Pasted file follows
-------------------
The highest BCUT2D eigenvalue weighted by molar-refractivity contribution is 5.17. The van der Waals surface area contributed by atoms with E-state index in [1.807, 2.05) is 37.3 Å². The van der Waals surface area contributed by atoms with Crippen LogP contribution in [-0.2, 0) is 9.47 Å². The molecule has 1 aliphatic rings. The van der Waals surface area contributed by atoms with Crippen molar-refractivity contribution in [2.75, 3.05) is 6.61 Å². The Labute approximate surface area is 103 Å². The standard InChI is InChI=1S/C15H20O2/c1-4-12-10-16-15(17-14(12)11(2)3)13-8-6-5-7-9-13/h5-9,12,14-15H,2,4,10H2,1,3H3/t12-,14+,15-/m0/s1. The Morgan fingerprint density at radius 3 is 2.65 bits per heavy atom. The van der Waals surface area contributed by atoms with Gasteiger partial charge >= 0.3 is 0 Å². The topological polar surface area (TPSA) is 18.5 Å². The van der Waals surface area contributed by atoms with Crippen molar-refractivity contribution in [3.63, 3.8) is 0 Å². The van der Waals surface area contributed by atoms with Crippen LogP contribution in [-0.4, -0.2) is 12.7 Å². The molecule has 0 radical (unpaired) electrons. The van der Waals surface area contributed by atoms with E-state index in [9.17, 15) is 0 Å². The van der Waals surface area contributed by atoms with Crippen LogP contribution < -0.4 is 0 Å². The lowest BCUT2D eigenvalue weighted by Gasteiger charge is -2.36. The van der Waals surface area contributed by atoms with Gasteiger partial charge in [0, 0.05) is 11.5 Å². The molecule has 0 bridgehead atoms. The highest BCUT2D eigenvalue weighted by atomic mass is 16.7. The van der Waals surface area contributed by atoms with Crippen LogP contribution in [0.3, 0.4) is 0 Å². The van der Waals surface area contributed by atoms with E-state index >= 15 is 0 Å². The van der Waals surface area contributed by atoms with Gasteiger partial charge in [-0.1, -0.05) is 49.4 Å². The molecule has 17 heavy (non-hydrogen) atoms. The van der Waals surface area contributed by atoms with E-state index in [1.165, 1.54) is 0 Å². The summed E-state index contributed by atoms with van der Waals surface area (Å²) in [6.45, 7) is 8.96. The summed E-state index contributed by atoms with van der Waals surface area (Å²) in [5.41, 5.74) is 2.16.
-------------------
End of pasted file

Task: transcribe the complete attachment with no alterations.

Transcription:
The highest BCUT2D eigenvalue weighted by molar-refractivity contribution is 5.17. The van der Waals surface area contributed by atoms with E-state index in [1.807, 2.05) is 37.3 Å². The van der Waals surface area contributed by atoms with Crippen LogP contribution in [-0.2, 0) is 9.47 Å². The molecule has 1 aliphatic rings. The van der Waals surface area contributed by atoms with Crippen molar-refractivity contribution in [2.75, 3.05) is 6.61 Å². The Labute approximate surface area is 103 Å². The standard InChI is InChI=1S/C15H20O2/c1-4-12-10-16-15(17-14(12)11(2)3)13-8-6-5-7-9-13/h5-9,12,14-15H,2,4,10H2,1,3H3/t12-,14+,15-/m0/s1. The Morgan fingerprint density at radius 3 is 2.65 bits per heavy atom. The van der Waals surface area contributed by atoms with Gasteiger partial charge >= 0.3 is 0 Å². The topological polar surface area (TPSA) is 18.5 Å². The van der Waals surface area contributed by atoms with Crippen molar-refractivity contribution in [3.63, 3.8) is 0 Å². The van der Waals surface area contributed by atoms with Crippen LogP contribution in [-0.4, -0.2) is 12.7 Å². The molecule has 0 radical (unpaired) electrons. The van der Waals surface area contributed by atoms with E-state index in [9.17, 15) is 0 Å². The van der Waals surface area contributed by atoms with Crippen LogP contribution < -0.4 is 0 Å². The lowest BCUT2D eigenvalue weighted by Gasteiger charge is -2.36. The van der Waals surface area contributed by atoms with Gasteiger partial charge in [0, 0.05) is 11.5 Å². The molecule has 0 bridgehead atoms. The highest BCUT2D eigenvalue weighted by atomic mass is 16.7. The van der Waals surface area contributed by atoms with Crippen LogP contribution in [0.3, 0.4) is 0 Å². The van der Waals surface area contributed by atoms with E-state index >= 15 is 0 Å². The van der Waals surface area contributed by atoms with Gasteiger partial charge in [-0.1, -0.05) is 49.4 Å². The molecule has 17 heavy (non-hydrogen) atoms. The van der Waals surface area contributed by atoms with E-state index in [1.165, 1.54) is 0 Å². The summed E-state index contributed by atoms with van der Waals surface area (Å²) in [6.45, 7) is 8.96. The summed E-state index contributed by atoms with van der Waals surface area (Å²) in [5.41, 5.74) is 2.16.